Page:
The spread of academic capitalism has resulted in global changes and tensions in the field of higher education. However, the changes it has resulted in the politics of representation of academic institutions has still remained poorly conceptualized. In this paper, we argue that academic capitalism is also a tool for neocolonialism. To support our argument, we examine business schools' international branch campuses (IBCs) in the United Arab Emirates (UAE) and how these IBCs utilize world-class rhetoric in their self-branding efforts. Our discursively oriented, ethnographical study participates in the discussion concerning the consequences of internationalization of higher education through establishment of IBCs. More specifically, the study links this development to neocolonialism by discussing how the introduction of aspirational identities based on world-class rhetoric generated by IBCs operate as a vehicle of neocolonialism.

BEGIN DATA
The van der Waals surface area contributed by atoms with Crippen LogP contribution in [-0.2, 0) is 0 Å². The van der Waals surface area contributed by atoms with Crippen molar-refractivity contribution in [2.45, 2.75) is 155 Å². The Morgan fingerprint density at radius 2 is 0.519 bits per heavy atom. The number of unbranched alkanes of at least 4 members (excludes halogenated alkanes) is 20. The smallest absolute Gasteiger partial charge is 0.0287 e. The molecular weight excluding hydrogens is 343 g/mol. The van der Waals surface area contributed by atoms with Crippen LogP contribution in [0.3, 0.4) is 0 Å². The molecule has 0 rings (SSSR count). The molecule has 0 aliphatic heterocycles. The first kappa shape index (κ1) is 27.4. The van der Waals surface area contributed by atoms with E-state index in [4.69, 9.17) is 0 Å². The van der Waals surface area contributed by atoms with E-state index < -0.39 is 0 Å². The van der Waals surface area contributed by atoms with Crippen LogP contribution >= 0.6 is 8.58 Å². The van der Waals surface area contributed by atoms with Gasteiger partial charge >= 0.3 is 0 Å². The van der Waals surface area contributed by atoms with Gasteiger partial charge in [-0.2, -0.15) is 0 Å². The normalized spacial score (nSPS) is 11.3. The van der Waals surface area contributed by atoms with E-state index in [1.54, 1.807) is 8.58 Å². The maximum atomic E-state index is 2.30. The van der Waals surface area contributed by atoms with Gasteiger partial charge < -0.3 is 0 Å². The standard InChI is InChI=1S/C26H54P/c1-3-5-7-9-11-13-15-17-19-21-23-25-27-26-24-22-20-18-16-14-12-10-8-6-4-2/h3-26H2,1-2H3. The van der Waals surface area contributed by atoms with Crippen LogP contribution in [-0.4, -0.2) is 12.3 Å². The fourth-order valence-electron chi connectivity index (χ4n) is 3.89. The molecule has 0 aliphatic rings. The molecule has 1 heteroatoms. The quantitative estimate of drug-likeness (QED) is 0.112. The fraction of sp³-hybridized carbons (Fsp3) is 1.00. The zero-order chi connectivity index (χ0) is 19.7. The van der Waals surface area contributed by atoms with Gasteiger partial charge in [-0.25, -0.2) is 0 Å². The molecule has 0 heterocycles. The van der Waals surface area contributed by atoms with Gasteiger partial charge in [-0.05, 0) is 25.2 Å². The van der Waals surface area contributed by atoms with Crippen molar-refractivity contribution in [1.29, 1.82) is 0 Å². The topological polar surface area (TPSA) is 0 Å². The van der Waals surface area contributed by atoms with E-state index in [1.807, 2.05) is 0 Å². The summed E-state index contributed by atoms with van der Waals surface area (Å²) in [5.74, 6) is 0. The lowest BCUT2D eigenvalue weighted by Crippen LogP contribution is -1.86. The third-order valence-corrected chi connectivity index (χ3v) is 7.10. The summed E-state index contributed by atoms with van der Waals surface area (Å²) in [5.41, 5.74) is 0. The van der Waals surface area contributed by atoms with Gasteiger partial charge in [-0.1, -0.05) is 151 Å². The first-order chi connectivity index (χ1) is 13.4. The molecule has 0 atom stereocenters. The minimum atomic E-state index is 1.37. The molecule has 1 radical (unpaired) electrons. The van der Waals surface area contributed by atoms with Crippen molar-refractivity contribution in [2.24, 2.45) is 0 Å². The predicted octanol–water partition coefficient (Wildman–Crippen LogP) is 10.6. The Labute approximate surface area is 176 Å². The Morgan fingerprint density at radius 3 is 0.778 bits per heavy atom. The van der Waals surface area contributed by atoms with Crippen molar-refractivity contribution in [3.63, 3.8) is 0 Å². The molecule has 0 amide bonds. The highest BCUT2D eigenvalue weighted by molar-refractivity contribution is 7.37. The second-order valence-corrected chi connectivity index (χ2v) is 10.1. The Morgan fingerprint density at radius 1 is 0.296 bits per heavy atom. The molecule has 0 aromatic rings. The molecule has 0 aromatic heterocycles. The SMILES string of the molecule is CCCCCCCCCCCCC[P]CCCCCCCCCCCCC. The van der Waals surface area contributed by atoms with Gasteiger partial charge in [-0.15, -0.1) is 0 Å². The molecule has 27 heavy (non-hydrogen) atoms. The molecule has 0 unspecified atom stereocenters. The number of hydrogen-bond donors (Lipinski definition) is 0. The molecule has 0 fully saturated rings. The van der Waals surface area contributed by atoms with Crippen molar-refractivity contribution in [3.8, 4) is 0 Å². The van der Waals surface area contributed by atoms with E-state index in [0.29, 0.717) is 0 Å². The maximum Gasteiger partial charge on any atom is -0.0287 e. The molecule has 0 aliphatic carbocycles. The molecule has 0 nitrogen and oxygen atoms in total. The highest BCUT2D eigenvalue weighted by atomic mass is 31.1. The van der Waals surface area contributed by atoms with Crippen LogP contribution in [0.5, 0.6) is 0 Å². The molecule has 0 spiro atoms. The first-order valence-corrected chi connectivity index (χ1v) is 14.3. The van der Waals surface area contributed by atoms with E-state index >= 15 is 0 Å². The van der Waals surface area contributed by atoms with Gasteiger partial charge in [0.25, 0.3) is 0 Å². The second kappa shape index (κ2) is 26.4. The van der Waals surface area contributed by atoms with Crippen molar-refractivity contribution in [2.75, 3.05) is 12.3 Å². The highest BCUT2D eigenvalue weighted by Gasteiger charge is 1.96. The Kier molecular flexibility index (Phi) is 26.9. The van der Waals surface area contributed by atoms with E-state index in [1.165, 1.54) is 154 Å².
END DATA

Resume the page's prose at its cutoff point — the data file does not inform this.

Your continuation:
|Journal||76th Annual Meeting of the Academy of Management, AOM 2016|
|Publisher||Academy of Management|